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Amye Warren-Leubecker John Neil Bohannon III Intonation Patterns in Child-Directed Speech: Mother-Father Differences Stephanie Faigen Abigail Kaeser Shannon.

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Presentation on theme: "Amye Warren-Leubecker John Neil Bohannon III Intonation Patterns in Child-Directed Speech: Mother-Father Differences Stephanie Faigen Abigail Kaeser Shannon."— Presentation transcript:

1 Amye Warren-Leubecker John Neil Bohannon III Intonation Patterns in Child-Directed Speech: Mother-Father Differences Stephanie Faigen Abigail Kaeser Shannon Martin Jessica Samsel Ashley Sigona

2 summary Study: Whether or not physiological factors or attentional processes alone predict the intonation patterns observed in mothers and fathers speech to children of different ages. Study: Whether or not physiological factors or attentional processes alone predict the intonation patterns observed in mothers and fathers speech to children of different ages. Subjects: 32 Caucasian, middle-class parents; 2 yr olds; 5 yr olds Subjects: 32 Caucasian, middle-class parents; 2 yr olds; 5 yr olds Method: 2 different testing sessions—scoring based on three features: Method: 2 different testing sessions—scoring based on three features: 1.Questions 2.“Name calling” 3.Attentionals

3 summary Results : Results : Both mothers and fathers increased their modal frequencies when addressing 2 year olds.Both mothers and fathers increased their modal frequencies when addressing 2 year olds. Fathers did so more than mothersFathers did so more than mothers Mothers increased their modal frequencies for 5 year olds, whereas fathers did not.Mothers increased their modal frequencies for 5 year olds, whereas fathers did not.

4 Motherese: child-directed speech Simpler, shorter, well-formed utterances of limited sentence typesSimpler, shorter, well-formed utterances of limited sentence types Greater proportion of concrete wordsGreater proportion of concrete words More repetitionMore repetition Slower rate of speechSlower rate of speech Rise in fundamental frequency (pitch) of the voiceRise in fundamental frequency (pitch) of the voice Correlates with the listening child’s age—the younger the child, the higher the pitchCorrelates with the listening child’s age—the younger the child, the higher the pitch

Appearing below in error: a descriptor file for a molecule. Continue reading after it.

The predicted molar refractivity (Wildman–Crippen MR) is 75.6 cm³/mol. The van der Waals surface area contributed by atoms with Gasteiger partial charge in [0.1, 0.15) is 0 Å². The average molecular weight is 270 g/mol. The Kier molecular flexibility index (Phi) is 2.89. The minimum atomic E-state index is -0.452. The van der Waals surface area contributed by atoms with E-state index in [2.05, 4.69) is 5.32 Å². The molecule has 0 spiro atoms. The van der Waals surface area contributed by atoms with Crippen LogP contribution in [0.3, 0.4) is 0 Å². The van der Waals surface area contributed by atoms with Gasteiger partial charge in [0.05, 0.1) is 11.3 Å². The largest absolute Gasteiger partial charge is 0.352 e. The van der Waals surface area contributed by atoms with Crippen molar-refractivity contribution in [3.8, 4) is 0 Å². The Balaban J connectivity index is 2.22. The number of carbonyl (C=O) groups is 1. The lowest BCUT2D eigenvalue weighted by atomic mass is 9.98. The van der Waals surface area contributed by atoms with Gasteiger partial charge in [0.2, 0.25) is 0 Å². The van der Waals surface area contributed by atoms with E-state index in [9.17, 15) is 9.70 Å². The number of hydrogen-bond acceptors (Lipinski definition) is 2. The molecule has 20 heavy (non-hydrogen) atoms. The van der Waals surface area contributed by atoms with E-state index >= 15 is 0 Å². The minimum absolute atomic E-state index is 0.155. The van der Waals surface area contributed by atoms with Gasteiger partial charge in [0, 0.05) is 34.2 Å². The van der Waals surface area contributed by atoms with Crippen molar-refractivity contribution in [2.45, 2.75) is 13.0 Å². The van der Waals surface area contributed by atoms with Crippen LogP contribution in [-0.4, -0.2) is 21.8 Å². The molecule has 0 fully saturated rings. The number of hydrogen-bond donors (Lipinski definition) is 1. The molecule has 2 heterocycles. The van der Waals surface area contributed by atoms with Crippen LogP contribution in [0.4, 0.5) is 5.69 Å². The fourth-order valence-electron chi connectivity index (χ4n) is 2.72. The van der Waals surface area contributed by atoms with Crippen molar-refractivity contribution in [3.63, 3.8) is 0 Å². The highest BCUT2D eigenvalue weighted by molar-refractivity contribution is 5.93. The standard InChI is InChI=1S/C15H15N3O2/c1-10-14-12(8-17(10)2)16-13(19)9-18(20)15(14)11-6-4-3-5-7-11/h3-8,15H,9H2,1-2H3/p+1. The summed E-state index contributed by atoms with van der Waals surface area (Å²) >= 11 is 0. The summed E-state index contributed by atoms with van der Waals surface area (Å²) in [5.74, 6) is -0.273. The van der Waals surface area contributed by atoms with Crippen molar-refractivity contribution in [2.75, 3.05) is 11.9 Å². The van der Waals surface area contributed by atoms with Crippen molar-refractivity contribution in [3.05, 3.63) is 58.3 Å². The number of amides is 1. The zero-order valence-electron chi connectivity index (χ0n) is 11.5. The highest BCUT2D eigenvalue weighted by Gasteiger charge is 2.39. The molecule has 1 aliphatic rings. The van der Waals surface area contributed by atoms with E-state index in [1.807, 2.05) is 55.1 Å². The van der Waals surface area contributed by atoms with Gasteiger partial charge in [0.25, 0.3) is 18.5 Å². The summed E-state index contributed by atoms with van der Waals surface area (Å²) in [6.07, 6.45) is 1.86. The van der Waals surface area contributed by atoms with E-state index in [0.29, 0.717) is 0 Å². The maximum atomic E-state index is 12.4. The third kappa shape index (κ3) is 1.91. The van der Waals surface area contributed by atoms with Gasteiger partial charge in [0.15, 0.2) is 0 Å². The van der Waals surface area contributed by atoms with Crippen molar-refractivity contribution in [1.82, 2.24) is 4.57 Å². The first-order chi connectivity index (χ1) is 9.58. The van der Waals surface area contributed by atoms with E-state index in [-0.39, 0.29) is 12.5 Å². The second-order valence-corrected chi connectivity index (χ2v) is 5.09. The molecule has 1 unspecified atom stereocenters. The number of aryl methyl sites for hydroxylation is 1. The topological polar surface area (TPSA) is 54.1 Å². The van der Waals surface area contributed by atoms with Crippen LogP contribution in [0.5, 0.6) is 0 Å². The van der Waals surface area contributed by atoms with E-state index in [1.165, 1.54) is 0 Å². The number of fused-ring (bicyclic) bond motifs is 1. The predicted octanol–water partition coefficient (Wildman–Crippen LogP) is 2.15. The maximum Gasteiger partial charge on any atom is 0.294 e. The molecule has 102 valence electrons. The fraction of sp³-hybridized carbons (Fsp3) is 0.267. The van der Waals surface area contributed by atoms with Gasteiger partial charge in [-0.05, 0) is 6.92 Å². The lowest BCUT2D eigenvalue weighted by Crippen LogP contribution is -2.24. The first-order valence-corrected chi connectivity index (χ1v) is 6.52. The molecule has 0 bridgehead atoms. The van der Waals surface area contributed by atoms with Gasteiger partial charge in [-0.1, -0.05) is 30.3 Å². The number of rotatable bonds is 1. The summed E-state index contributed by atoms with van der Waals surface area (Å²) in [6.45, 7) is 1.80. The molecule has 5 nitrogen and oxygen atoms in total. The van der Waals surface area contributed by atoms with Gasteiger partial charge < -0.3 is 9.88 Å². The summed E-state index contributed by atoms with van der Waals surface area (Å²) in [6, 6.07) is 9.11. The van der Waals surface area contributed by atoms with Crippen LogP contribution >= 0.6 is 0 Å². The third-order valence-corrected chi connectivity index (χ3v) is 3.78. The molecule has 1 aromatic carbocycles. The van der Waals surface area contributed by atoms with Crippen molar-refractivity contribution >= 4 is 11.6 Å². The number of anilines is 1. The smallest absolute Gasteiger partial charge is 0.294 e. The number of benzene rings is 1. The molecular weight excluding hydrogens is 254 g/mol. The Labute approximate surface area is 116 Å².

5 Motherese studies Remick (1971)Remick (1971) Findings : Findings : Mothers used both a higher median frequency and a greater range of frequencies when talking to young childrenMothers used both a higher median frequency and a greater range of frequencies when talking to young children Criticism : Criticism : Not matched across subjects or conditionsNot matched across subjects or conditions Results did not take into account some vowels that have inherently higher fundamental frequencies than othersResults did not take into account some vowels that have inherently higher fundamental frequencies than others Small speech samples; not equated for number of questionsSmall speech samples; not equated for number of questions

6 Motherese studies Garnica (1977)Garnica (1977) Findings : Findings : Found significant differences in fundamental frequency and range between maternal speech addressed to adults and to 5-year-olds; more so between adults and 2-year- olds.Found significant differences in fundamental frequency and range between maternal speech addressed to adults and to 5-year-olds; more so between adults and 2-year- olds. Criticism : Criticism : Speech sample was small (8 sentences per subject)Speech sample was small (8 sentences per subject) Due to memorized sentences, not representational of naturally occurring conversations.Due to memorized sentences, not representational of naturally occurring conversations.